The Public Investment Corporation (PIC) Amendment Act has been promulgated two years after the entity’s governance failures were exposed in a commission of inquiry. Picture: Karen Sandison/African News Agency(ANA)
The Public Investment Corporation (PIC) Amendment Act has been promulgated two years after the entity’s governance failures were exposed in a commission of inquiry. Picture: Karen Sandison/African News Agency(ANA)

New PIC Amendment Act aims for more transparent investments

By Edward West Time of article published Feb 19, 2021

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CAPE TOWN - THE PUBLIC Investment Corporation (PIC) Amendment Act, introduced to bring more transparency and accountability to the country’s biggest pension fund investor, has been promulgated two years after the entity’s governance failures were exposed in a commission of inquiry.

According to the act, the chairperson of the PIC would from now on either be the deputy finance minister or any other deputy of the government’s cluster of economic departments, a move that essentially strengthens government control over its asset manager.

Other provisions include a requirement for the PIC to publish the details of new investments on its website on behalf of its clients and to report, annually, the total number and details of “significant transactions” to the minister of finance.

The PIC also has to “publish and submit a report on all investments to the minister of finance for tabling” in Parliament, and the PIC would also need to “consider certain guidelines when investing deposits” on behalf of its clients.

It is also now required to receive a mandate from its depositors regarding how the depositor’s funds were managed. The new law now also requires the PIC to have three board members selected by organised labour in the Public Service Collective Bargaining Council – the first time labour workers will be represented on the board.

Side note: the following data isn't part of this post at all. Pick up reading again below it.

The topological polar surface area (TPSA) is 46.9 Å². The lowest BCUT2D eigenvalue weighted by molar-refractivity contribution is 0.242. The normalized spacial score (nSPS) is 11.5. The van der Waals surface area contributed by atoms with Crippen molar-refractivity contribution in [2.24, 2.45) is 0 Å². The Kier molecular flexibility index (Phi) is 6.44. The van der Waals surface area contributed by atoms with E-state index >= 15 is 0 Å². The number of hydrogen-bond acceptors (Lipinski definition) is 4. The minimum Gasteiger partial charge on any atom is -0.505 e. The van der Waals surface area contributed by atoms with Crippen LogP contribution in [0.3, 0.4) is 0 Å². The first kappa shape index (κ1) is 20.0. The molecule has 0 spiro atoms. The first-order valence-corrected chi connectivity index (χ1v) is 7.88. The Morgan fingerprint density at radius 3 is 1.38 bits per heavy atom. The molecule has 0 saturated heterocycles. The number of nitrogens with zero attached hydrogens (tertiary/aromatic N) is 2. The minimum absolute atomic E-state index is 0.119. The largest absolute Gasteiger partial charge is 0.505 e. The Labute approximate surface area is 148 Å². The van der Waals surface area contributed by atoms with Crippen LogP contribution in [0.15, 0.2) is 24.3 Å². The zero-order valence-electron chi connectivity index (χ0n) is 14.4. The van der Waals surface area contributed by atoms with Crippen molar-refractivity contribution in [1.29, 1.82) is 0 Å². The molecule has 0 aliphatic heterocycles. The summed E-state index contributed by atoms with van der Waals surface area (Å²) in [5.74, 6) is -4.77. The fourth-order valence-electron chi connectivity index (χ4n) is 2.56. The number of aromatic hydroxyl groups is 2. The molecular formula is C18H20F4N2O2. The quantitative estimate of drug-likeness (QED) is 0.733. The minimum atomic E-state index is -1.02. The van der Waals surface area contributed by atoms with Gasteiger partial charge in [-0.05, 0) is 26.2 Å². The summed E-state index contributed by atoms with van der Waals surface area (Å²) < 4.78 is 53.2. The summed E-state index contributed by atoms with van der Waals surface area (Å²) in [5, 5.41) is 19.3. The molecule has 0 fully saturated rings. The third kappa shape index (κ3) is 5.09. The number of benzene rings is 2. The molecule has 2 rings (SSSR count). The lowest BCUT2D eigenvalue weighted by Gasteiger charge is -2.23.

Among guidelines that the PIC should also comply with “as far as possible” when investing, according to the act, are among others the creation and protection of local jobs, to industrialise the economy by building the manufacturing sector and boosting exports, promote sustainable development, be in line with government development objectives and transform the economy and prioritise local investment.

PIC chief executive Abel Sithole said the amendment was a significant step towards greater transparency and accountability, regarding the PIC’s investment processes.

“Ultimately, the PIC is accountable to its clients and their beneficiaries and to the government as shareholder and guarantor of its clients. The new legislation provides for greater oversight by all stakeholders,” he said.

The Act’s promulgation follows revelations at the Mpati Commission last year that the PIC had been involved in a number of suspect investments and corporate governance failures.

The inquiry found also that the PIC’s former management did not inform the Government Employees Pension Fund and the Unemployment Insurance Fund on some crucial investment decisions.

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